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Changing the Learning Objectives for Teaching Physical Examination at the Medical School Level

  • Daniel M. Gelfman
    Correspondence
    Requests for reprints should be addressed to Daniel M. Gelfman, MD, Associate Professor of Internal Medicine (Cardiology), Marian University College of Osteopathic Medicine, 3200 Cold Spring Road, Indianapolis, IN 46222.
    Affiliations
    Division of Clinical Affairs, Marian University College of Osteopathic Medicine, Indianapolis, Ind.
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      There have been several editorials
      • Feddock C.A.
      The lost art of clinical skills.
      • Alpert J.S.
      Will physicians stop performing physical examinations?.
      • Alpert J.S.
      How accurate are the findings noted during a physical examination? Will physicians stop performing physical examinations? (Part 2).
      lamenting the loss of physician physical examination skills. In two recent editorials in The American Journal of Medicine,
      • Alpert J.S.
      Will physicians stop performing physical examinations?.
      • Alpert J.S.
      How accurate are the findings noted during a physical examination? Will physicians stop performing physical examinations? (Part 2).
      it was pointed out that the information obtained from the physical examination is quite helpful in patient management, and the performance of a physical examination is generally welcomed by patients. Interestingly, this decline in physical examination proficiency is not new and has been documented since the 1960s.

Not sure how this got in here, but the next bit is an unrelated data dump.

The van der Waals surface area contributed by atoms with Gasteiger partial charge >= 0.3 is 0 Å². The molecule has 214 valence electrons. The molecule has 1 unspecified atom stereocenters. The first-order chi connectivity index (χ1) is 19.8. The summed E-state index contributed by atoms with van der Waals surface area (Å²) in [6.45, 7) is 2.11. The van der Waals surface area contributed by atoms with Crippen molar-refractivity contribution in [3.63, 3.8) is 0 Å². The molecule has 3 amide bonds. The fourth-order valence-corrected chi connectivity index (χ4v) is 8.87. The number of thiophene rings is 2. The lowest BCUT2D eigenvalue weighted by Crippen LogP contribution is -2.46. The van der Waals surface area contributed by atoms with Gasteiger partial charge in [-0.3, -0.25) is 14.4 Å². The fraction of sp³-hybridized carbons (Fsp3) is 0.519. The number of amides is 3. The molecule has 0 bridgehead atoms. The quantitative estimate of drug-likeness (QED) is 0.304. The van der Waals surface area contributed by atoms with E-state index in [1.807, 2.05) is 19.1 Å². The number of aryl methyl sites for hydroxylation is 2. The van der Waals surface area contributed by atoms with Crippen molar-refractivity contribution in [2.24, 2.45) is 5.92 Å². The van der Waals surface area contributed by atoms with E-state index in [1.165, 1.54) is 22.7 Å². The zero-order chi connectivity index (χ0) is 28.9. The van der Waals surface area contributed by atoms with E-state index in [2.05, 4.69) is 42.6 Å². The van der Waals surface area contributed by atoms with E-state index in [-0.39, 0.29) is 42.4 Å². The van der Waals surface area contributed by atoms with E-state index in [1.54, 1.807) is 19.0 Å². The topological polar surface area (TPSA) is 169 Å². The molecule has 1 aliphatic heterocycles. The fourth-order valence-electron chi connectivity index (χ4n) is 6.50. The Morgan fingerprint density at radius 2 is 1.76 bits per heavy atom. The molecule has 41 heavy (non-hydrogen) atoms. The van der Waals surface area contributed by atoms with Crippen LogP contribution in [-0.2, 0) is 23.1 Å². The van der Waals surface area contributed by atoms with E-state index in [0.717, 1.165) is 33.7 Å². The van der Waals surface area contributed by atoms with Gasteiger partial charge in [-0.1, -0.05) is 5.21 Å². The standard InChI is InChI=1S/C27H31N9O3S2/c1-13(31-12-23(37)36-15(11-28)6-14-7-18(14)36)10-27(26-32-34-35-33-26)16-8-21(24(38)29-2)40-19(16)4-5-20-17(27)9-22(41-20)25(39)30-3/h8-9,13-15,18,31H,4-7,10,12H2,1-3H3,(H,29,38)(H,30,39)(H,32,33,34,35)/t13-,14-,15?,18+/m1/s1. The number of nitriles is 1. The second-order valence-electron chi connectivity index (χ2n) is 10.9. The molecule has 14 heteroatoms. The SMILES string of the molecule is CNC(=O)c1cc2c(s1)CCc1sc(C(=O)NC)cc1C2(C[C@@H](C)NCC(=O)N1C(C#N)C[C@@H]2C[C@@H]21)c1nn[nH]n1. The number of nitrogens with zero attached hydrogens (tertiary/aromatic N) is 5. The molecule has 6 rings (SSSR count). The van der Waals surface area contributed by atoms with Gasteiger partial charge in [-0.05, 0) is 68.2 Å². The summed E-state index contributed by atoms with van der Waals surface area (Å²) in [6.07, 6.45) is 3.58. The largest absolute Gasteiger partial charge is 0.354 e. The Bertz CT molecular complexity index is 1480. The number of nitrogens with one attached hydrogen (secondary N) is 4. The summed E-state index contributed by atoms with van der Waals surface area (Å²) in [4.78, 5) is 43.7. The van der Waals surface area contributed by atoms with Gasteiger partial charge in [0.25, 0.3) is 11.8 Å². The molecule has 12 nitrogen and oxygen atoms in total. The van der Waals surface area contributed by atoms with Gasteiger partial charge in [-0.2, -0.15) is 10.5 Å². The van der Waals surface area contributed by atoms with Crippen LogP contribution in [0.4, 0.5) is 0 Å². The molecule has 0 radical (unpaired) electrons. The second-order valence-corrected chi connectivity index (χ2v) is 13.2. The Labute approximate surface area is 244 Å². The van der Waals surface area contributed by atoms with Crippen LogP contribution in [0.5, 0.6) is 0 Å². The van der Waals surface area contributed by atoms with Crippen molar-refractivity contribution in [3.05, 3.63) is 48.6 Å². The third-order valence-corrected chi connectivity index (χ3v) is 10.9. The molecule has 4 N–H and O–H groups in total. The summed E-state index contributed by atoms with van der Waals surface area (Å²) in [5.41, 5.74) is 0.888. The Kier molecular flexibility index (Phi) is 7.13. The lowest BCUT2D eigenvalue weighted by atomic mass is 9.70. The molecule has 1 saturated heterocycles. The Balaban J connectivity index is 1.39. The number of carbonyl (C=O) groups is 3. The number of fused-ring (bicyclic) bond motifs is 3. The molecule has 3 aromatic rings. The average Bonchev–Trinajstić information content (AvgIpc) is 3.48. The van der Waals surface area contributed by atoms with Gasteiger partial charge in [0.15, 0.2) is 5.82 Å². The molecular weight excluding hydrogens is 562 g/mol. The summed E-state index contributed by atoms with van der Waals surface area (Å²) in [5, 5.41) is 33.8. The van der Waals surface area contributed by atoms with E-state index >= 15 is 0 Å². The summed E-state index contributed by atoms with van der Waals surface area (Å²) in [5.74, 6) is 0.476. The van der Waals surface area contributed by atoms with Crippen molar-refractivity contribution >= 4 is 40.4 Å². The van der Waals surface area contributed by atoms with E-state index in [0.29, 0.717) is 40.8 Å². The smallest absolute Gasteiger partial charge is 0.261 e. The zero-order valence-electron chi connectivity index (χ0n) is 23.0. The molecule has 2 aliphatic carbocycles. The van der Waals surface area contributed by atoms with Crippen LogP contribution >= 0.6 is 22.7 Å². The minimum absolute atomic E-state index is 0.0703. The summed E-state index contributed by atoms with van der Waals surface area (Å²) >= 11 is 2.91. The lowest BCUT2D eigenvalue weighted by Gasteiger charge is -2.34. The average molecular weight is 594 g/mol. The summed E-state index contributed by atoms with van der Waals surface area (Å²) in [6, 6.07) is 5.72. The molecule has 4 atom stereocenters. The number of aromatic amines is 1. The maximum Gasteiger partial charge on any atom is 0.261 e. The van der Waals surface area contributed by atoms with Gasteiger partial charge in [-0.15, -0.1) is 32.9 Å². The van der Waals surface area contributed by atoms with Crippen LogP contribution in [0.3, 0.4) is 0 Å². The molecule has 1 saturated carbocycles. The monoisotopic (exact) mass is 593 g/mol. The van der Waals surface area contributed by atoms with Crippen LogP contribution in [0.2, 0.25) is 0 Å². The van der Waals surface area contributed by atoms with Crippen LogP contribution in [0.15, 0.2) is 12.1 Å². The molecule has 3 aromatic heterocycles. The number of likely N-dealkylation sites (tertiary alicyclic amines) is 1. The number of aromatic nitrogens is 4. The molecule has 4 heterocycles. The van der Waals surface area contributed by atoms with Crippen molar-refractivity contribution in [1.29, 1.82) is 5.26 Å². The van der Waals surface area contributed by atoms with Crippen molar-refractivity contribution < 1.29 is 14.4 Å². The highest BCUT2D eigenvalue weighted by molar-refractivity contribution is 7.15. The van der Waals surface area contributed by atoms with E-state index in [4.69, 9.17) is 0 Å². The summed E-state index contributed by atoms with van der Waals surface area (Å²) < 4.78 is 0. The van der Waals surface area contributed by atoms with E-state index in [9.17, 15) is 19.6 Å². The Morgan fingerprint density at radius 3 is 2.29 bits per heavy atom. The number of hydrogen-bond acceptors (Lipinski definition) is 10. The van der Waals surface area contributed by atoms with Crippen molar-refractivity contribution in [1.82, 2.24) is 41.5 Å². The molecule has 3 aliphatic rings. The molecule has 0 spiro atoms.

• Feddock C.A.
      The lost art of clinical skills.
      Though much effort has been made to solve the problem, it still remains.
      • Feddock C.A.
      The lost art of clinical skills.
      • Alpert J.S.
      Will physicians stop performing physical examinations?.
      • Alpert J.S.
      How accurate are the findings noted during a physical examination? Will physicians stop performing physical examinations? (Part 2).
      • Shrestha M.P.
      • Borgstrom M.
      • Trowers E.
      Digital rectal examination reduces hospital admissions, endoscopies, and medical therapy in patients with acute gastrointestinal bleeding.
      The problem continues to exist most likely because there is at least 1 major issue not being currently addressed: the ability to perform an accurate physical examination is not valued by the majority of physicians today. While not directly stated, this is strongly implied in the Association of Professors of Medicine (APM) perspective by Feddock.
      • Feddock C.A.
      The lost art of clinical skills.
      Why do today’s medical students and physicians place so little value on mastering the skill of physical examination? There appear to be 3 reasons. First, learning how to perform the complete physical examination as taught in medical school can be quite overwhelming and time-consuming. Second, students and physicians clearly have an enormous amount of other material to master and simply do not want to devote the time to become proficient in physical examination skills. Third, many physicians appear able to practice medicine, although not ideally (see below) by relying more on the history and laboratory testing without the use of a detailed examination in decision-making.
      • Feddock C.A.
      The lost art of clinical skills.
      • Alpert J.S.
      Will physicians stop performing physical examinations?.
      Students observe and acquire this approach to patient care when they enter their clinical years, and the pattern continues.
      • Feddock C.A.
      The lost art of clinical skills.
      The lack of the use of the physical examination in decision-making can adversely affect patient care.
      • Feddock C.A.
      The lost art of clinical skills.
      It leads to the overutilization of testing as a substitute for performing a physical examination, and easily recognized abnormalities can be missed because the physical examination was not performed or was not performed adequately.
      • Alpert J.S.
      Will physicians stop performing physical examinations?.
      • Alpert J.S.
      How accurate are the findings noted during a physical examination? Will physicians stop performing physical examinations? (Part 2).